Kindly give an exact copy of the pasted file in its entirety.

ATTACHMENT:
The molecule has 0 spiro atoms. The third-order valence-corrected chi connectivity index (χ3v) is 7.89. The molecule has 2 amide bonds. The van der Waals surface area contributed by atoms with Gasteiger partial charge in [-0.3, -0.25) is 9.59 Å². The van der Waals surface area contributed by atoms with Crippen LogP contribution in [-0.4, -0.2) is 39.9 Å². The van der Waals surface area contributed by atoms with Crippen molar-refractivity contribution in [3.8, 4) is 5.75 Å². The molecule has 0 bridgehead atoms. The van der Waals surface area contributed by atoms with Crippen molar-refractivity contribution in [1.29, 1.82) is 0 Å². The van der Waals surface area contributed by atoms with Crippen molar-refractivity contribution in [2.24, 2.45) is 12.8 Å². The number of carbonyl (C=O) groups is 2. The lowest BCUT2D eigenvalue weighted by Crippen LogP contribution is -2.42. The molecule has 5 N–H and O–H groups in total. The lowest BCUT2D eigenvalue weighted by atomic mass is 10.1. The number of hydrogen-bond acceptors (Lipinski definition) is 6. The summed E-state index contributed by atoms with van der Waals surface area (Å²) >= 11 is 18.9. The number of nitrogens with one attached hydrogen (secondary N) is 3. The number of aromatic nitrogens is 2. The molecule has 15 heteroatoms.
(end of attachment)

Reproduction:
The molecule has 0 spiro atoms. The third-order valence-corrected chi connectivity index (χ3v) is 7.89. The molecule has 2 amide bonds. The van der Waals surface area contributed by atoms with Gasteiger partial charge in [-0.3, -0.25) is 9.59 Å². The van der Waals surface area contributed by atoms with Crippen LogP contribution in [-0.4, -0.2) is 39.9 Å². The van der Waals surface area contributed by atoms with Crippen molar-refractivity contribution in [3.8, 4) is 5.75 Å². The molecule has 0 bridgehead atoms. The van der Waals surface area contributed by atoms with Crippen molar-refractivity contribution in [1.29, 1.82) is 0 Å². The van der Waals surface area contributed by atoms with Crippen molar-refractivity contribution in [2.24, 2.45) is 12.8 Å². The number of carbonyl (C=O) groups is 2. The lowest BCUT2D eigenvalue weighted by Crippen LogP contribution is -2.42. The molecule has 5 N–H and O–H groups in total. The lowest BCUT2D eigenvalue weighted by atomic mass is 10.1. The number of hydrogen-bond acceptors (Lipinski definition) is 6. The summed E-state index contributed by atoms with van der Waals surface area (Å²) >= 11 is 18.9. The number of nitrogens with one attached hydrogen (secondary N) is 3. The number of aromatic nitrogens is 2. The molecule has 15 heteroatoms.